China must act against pollution

PUBLISHED : Saturday, 02 February, 2013, 12:00am
UPDATED : Saturday, 02 February, 2013, 5:19am

China is a rapidly developing country and has caught up with the world's other large nations.

Its factories have contributed to its success. Thanks to low costs, a plentiful supply of labour and sufficient room on which to build, many companies have established plants on the mainland. The manufacturing sector brings wealth and this enhances China's status on the world stage.

However, there is a downside, as this sector is causing serious pollution problems. Some plants discharge waste water and smoke from chimneys which contain toxic chemicals high in heavy metals, such as lead, chromium and cadmium. They permeate the soil, and plants either cannot grow or are contaminated. Hard-working farmers then find that their efforts are all in vain as they cannot sell their produce. If the pollution is really bad, they may be banned from continuing to farm on their land.

This pollution also affects the health of people living near the factories. Many become ill because of toxic gases or polluted water and contract various diseases including cancer.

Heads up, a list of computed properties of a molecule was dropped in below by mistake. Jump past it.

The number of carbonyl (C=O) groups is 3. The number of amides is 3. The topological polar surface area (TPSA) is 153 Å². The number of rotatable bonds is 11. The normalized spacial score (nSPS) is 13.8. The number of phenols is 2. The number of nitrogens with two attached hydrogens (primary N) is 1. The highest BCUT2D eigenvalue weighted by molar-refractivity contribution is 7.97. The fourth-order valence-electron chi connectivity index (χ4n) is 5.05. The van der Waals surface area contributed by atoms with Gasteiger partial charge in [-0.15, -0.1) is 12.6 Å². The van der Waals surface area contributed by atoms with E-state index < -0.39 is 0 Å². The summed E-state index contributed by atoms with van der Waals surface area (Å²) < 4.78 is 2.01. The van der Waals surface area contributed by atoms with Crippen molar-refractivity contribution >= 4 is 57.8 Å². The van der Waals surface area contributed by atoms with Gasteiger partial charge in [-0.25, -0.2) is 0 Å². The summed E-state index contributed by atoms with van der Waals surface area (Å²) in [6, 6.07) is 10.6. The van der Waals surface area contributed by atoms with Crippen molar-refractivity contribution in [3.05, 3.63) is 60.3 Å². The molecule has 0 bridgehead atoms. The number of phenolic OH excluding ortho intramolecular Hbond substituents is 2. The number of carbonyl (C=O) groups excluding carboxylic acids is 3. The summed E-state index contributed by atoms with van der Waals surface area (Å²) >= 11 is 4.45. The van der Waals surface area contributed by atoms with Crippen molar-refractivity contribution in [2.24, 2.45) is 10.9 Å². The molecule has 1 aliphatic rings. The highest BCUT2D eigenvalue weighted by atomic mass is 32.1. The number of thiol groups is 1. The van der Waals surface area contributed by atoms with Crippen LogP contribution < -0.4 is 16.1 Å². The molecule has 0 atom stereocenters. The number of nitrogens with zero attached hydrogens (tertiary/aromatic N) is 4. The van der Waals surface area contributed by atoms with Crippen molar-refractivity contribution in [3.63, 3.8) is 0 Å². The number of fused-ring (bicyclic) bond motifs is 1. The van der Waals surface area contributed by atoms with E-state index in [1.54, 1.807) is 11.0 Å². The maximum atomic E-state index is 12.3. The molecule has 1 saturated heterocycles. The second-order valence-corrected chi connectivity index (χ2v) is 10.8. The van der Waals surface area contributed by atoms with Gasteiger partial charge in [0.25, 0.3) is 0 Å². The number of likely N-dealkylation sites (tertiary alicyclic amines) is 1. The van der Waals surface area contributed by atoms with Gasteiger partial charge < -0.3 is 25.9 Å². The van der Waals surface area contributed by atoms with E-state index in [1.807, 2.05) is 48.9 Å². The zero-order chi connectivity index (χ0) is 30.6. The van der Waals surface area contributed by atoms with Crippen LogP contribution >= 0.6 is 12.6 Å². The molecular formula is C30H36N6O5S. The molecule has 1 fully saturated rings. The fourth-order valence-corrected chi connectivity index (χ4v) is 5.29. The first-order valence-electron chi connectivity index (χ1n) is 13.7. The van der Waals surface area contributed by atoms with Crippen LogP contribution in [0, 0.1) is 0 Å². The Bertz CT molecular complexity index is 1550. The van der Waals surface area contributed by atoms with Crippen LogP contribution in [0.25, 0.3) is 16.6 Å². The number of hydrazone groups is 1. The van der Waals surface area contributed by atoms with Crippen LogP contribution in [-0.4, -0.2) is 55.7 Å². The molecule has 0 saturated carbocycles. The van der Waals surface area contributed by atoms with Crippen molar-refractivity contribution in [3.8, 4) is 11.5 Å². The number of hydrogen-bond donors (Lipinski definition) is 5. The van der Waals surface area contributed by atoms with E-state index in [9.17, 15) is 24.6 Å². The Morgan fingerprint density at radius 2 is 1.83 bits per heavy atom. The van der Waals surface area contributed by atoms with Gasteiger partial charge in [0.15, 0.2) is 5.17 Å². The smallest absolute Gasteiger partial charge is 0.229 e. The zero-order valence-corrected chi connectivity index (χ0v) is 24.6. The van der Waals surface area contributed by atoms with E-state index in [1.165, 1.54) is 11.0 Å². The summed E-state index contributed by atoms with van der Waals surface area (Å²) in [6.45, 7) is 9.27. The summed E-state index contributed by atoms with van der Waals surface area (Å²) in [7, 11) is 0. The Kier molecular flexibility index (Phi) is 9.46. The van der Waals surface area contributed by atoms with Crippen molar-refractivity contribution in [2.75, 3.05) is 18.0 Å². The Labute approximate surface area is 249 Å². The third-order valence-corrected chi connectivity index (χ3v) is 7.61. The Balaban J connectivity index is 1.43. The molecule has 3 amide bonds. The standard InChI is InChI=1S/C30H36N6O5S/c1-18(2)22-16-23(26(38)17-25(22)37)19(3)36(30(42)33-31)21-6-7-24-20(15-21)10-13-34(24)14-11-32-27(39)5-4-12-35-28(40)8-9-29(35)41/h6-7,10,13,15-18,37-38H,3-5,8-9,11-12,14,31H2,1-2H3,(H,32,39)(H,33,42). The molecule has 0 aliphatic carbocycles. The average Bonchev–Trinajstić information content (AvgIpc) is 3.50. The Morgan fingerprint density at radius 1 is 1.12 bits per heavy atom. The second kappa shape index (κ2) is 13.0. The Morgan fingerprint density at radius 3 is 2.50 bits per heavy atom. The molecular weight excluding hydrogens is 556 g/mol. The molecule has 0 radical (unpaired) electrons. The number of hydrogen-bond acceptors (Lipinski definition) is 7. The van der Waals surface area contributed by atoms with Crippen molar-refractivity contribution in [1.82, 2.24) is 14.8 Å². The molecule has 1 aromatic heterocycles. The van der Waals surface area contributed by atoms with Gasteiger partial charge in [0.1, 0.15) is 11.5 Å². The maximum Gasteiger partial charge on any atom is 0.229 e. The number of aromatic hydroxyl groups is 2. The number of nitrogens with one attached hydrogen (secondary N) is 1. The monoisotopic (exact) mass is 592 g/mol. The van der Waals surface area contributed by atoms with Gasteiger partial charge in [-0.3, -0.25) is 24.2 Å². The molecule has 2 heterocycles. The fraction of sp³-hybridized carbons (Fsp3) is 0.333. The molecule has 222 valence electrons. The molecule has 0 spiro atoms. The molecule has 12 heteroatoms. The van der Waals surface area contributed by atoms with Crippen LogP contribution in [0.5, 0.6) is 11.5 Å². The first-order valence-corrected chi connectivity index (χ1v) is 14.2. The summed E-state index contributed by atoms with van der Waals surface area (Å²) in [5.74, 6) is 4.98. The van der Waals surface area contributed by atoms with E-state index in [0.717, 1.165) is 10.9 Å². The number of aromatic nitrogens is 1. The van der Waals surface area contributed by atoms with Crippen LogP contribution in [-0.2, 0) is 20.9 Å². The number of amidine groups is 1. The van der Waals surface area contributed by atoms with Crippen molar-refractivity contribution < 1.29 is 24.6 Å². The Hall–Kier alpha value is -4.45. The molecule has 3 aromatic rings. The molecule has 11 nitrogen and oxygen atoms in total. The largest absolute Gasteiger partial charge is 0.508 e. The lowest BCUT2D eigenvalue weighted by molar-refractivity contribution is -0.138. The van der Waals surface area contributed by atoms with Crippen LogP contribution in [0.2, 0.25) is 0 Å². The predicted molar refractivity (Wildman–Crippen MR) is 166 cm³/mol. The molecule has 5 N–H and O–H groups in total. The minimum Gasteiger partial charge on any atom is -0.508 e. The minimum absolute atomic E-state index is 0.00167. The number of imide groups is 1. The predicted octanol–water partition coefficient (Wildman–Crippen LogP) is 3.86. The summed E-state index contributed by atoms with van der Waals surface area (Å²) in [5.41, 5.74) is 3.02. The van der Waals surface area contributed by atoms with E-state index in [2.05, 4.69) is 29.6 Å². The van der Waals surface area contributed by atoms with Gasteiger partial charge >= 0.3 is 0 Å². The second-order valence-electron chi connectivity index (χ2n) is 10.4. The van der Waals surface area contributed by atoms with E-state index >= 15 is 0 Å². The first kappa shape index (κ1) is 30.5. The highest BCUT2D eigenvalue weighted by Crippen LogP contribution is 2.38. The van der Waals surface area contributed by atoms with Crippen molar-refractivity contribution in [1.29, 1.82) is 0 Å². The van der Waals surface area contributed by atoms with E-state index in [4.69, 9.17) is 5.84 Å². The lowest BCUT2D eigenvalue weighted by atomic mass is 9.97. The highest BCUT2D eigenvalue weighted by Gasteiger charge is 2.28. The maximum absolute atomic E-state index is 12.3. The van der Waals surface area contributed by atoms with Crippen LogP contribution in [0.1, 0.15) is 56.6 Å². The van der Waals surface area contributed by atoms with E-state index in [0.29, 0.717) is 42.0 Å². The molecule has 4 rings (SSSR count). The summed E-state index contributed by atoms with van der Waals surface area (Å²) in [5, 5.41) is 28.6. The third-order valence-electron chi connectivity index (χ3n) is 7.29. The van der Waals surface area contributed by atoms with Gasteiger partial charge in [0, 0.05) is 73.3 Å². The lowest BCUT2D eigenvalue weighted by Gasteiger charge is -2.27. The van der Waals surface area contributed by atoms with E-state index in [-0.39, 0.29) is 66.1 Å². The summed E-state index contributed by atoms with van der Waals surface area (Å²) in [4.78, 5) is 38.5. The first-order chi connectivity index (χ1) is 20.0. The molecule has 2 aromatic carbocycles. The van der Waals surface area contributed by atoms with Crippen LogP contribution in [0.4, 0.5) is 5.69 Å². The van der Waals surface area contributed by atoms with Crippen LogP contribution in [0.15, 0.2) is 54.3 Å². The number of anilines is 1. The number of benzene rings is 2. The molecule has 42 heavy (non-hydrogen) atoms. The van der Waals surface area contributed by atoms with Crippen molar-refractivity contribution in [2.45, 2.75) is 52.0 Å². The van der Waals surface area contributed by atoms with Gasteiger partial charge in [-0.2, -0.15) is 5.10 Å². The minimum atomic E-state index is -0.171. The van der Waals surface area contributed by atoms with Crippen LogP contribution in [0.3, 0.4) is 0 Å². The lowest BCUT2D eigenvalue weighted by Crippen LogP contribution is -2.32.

Some citizens have accused the central government of failing to improve this serious state of affairs. Some farmers may receive compensation, but it is generally a small sum and does not cover the cost of what they have lost. However, the fact that they are given something shows that Beijing is trying to deal with the problem.

Obviously, the government must do more. I do not believe it should shut down the factories that are causing this pollution. This is not an ideal strategy for a developing country as it would lead to economic losses. This problem has developed over a period of time and it cannot be solved overnight. It takes time to work out an effective strategy to curb the worst polluters and make them clean up their act.

Officials must ensure closer monitoring of plants. There are already laws in place, but some enterprises choose to ignore them. The government must ensure this does not continue and that firms ignoring regulations are forced to pay heavy penalties. They cut corners to make more money, so if they are fined and it affects their profits, this may deter them from breaking the law again.

Also, some plants find the cost of cleaning up their operations and preventing waste water going into rivers, for example, is very high. Therefore, the government should be willing to provide subsidies so these factories can get the equipment they need to clean up their act.

With the right policies in place, I think we will eventually see improvements.

Cress Tam, Tsuen Wan